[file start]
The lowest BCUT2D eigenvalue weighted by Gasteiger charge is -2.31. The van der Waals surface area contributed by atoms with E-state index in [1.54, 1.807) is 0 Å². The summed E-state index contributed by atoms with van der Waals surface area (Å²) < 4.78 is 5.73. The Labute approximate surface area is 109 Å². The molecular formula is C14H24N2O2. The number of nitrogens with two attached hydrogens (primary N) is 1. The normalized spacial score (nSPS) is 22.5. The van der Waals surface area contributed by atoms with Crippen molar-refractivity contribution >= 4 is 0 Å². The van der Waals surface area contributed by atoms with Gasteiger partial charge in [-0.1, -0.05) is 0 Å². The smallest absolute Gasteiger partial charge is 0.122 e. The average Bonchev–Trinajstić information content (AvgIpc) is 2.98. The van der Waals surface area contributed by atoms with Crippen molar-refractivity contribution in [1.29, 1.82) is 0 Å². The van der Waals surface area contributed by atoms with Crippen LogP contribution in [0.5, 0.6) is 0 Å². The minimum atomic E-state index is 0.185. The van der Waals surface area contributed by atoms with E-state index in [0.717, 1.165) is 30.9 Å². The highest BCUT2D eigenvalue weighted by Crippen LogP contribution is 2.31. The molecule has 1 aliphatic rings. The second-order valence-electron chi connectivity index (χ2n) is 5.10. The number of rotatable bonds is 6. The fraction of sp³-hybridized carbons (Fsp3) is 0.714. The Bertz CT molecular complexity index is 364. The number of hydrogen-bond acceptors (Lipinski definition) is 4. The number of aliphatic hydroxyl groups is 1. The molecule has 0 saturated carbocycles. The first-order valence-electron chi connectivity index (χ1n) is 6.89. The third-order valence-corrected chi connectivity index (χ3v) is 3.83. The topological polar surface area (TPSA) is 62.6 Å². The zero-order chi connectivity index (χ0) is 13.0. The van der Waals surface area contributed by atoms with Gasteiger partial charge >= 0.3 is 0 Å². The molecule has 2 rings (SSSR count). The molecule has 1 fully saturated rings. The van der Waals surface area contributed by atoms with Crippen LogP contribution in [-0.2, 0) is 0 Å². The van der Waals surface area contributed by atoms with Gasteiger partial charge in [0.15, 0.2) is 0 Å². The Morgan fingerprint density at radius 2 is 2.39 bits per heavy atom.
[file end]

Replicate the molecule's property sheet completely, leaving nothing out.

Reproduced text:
The lowest BCUT2D eigenvalue weighted by Gasteiger charge is -2.31. The van der Waals surface area contributed by atoms with E-state index in [1.54, 1.807) is 0 Å². The summed E-state index contributed by atoms with van der Waals surface area (Å²) < 4.78 is 5.73. The Labute approximate surface area is 109 Å². The molecular formula is C14H24N2O2. The number of nitrogens with two attached hydrogens (primary N) is 1. The normalized spacial score (nSPS) is 22.5. The van der Waals surface area contributed by atoms with Crippen molar-refractivity contribution >= 4 is 0 Å². The van der Waals surface area contributed by atoms with Gasteiger partial charge in [-0.1, -0.05) is 0 Å². The smallest absolute Gasteiger partial charge is 0.122 e. The average Bonchev–Trinajstić information content (AvgIpc) is 2.98. The van der Waals surface area contributed by atoms with Crippen molar-refractivity contribution in [1.29, 1.82) is 0 Å². The van der Waals surface area contributed by atoms with Crippen LogP contribution in [0.5, 0.6) is 0 Å². The minimum atomic E-state index is 0.185. The van der Waals surface area contributed by atoms with E-state index in [0.717, 1.165) is 30.9 Å². The highest BCUT2D eigenvalue weighted by Crippen LogP contribution is 2.31. The molecule has 1 aliphatic rings. The second-order valence-electron chi connectivity index (χ2n) is 5.10. The number of rotatable bonds is 6. The fraction of sp³-hybridized carbons (Fsp3) is 0.714. The Bertz CT molecular complexity index is 364. The number of hydrogen-bond acceptors (Lipinski definition) is 4. The number of aliphatic hydroxyl groups is 1. The molecule has 0 saturated carbocycles. The first-order valence-electron chi connectivity index (χ1n) is 6.89. The third-order valence-corrected chi connectivity index (χ3v) is 3.83. The topological polar surface area (TPSA) is 62.6 Å². The zero-order chi connectivity index (χ0) is 13.0. The van der Waals surface area contributed by atoms with Gasteiger partial charge >= 0.3 is 0 Å². The molecule has 2 rings (SSSR count). The molecule has 1 fully saturated rings. The van der Waals surface area contributed by atoms with Crippen LogP contribution in [-0.2, 0) is 0 Å². The van der Waals surface area contributed by atoms with Gasteiger partial charge in [0.15, 0.2) is 0 Å². The Morgan fingerprint density at radius 2 is 2.39 bits per heavy atom.